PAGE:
Life Tech Australians aren’t just watching less TV – they’re not even buying them

Australians aren’t just watching less TV – they’re not even buying them

Family television
It's not often you'll see the whole family gather in front of the TV for a quality night in – and it's showing in the marketplace. Photo: Getty
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News of a major manufacturer withdrawing from the Australian TV market is just a signal of what’s to come, as viewers steer away from traditional living room viewing in favour of individual bingeing, an industry insider says.

Panasonic this week announced it would no longer be selling TVs in Australia in “light of current local market conditions”, and would instead be focusing on strengthening its other lines of products.

When was the last time your household sat down in front of the television, with the sole purpose of viewing a program or movie, in crisp, high-definition colour?

If you’re finding it hard to remember, you’re part of the changing television landscape, Deakin University retail and marketing expert Michael Callaghan says.

Panasonic is just the first high-profile victim of Australians’ newly found, diluted attitude towards television viewing, Dr Callaghan told The New Daily.

And the killer is consumer behaviour.

“The way in which people consume television has changed, from Millennials through to Baby Boomers – we like to curl up in bed with a laptop or tablet,” Dr Callaghan said.

To cater to that want, TV has migrated towards streaming platforms, spelling trouble for broadcasters and advertising – and now, the physical sets themselves.

“Ten, 20 years ago, the television was the central focus of the home. That was the big-ticket item,” Dr Callaghan said.

“Times have moved on from there.”

It’s hard to pinpoint exactly where each manufacturer stands in the Australian market, but data from November 2018 shows Samsung and LG as the leaders with 28.1 per cent and 18.8 per cent of the Aussie TV market respectively.

Panasonic trailed behind Hisense, Sony and TCL with just 4.5 per cent.

No longer one size fits all

We’re on the precipice of entering a new retail age where there’s no longer a comfortable spread of televisions of all sizes and prices.

Instead, Dr Callaghan said, we will soon have distinct lower and upper ends of the television buying market.

At the lower end will be offerings from the likes of Aldi, Kogan and store brands – priced at a couple of hundred of dollars and designed just to watch, not necessarily to enjoy.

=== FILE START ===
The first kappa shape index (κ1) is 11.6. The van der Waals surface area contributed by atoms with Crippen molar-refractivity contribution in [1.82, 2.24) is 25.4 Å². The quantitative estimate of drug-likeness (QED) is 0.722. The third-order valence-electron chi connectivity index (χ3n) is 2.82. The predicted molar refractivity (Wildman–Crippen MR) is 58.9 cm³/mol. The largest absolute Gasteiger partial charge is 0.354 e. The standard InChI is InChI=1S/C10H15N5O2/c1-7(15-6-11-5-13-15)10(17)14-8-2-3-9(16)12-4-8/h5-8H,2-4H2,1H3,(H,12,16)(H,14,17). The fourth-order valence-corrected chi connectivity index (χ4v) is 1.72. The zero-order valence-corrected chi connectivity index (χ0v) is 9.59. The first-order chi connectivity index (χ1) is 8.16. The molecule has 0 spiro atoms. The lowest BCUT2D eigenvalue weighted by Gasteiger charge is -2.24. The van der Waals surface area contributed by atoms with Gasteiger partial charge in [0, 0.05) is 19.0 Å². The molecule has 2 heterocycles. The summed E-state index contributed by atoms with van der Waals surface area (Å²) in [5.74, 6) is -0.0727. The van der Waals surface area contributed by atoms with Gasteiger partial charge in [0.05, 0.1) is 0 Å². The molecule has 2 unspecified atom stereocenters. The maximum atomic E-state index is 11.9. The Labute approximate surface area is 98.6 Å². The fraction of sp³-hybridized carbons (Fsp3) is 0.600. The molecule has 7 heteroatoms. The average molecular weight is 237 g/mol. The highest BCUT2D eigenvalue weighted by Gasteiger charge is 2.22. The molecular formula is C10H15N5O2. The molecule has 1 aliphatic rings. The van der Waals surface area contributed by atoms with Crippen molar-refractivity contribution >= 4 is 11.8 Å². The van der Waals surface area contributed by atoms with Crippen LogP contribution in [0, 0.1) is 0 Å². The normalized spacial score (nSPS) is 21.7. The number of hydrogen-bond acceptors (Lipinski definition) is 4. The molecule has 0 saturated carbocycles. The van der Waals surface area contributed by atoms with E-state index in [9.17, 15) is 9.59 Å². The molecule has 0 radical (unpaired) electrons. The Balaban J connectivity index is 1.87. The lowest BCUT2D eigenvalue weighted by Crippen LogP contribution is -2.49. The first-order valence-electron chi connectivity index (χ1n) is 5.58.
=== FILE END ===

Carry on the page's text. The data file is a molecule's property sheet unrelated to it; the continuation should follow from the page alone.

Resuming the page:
“I don’t want to say Australians are bogans, but the average Australian is not interested in the past eight years of technological developments in television,” Dr Callaghan said.

“The average consumer, they don’t give a rats about 4K, hell forbid 8K or even 3D.”

Australian TV buyers will fall into two categories: Those who value their TV experience and want the latest tech and the highest definition (and even this market might steer away from televisions altogether, and opt for home theatre projectors).

Then there will be those who just want a TV for the sake of a TV; a secondary screen to their laptop or tablet that can bring them the shows they want, when they want, where they want.

Big trouble in big screens

Panasonic found trouble at the top.

It was the leader when plasma televisions were all the rage.

But tastes changed – plasmas were big energy suckers (and they ran hot), LED/LCD screens entered the market with better energy stars and lower price points.

Panasonic couldn’t keep up. The first sign of the once-powerful brand’s waning power was in the US, where it pulled TVs from shelves in 2016.

It has been rumoured in Australia that Sony could follow its lead.

In March last year, the Japanese giant was forced to quit Australia’s smartphone market.

That led to rumours, fleshed out at Channel News this week, that they’d be the next TV model to turn off.

The article quoted a “key retailer” as saying: “The Panasonic exit is not surprising, however Sony is doing OK in the local premium market and this should improve with the exit of Panasonic, as there are people out there who see Japanese brands such as Sharp, Panasonic and Sony as being premium brands.”

Dr Callaghan disagrees, simply because of the value of the overall brand of Sony: Australian Sony customers who own one product are likely to own more, and that’s something a company doesn’t ignore.

One brand we will see disappear is Toshiba, which was bought by Hisense a couple of years ago.

With the market shrinking, Dr Callaghan said, there’s no sense for Hisense to offer one TV under two brands.

He does, however, expect we will see Sharp move into the Australian market as the department stores seek a Panasonic replacement to fill their offerings.

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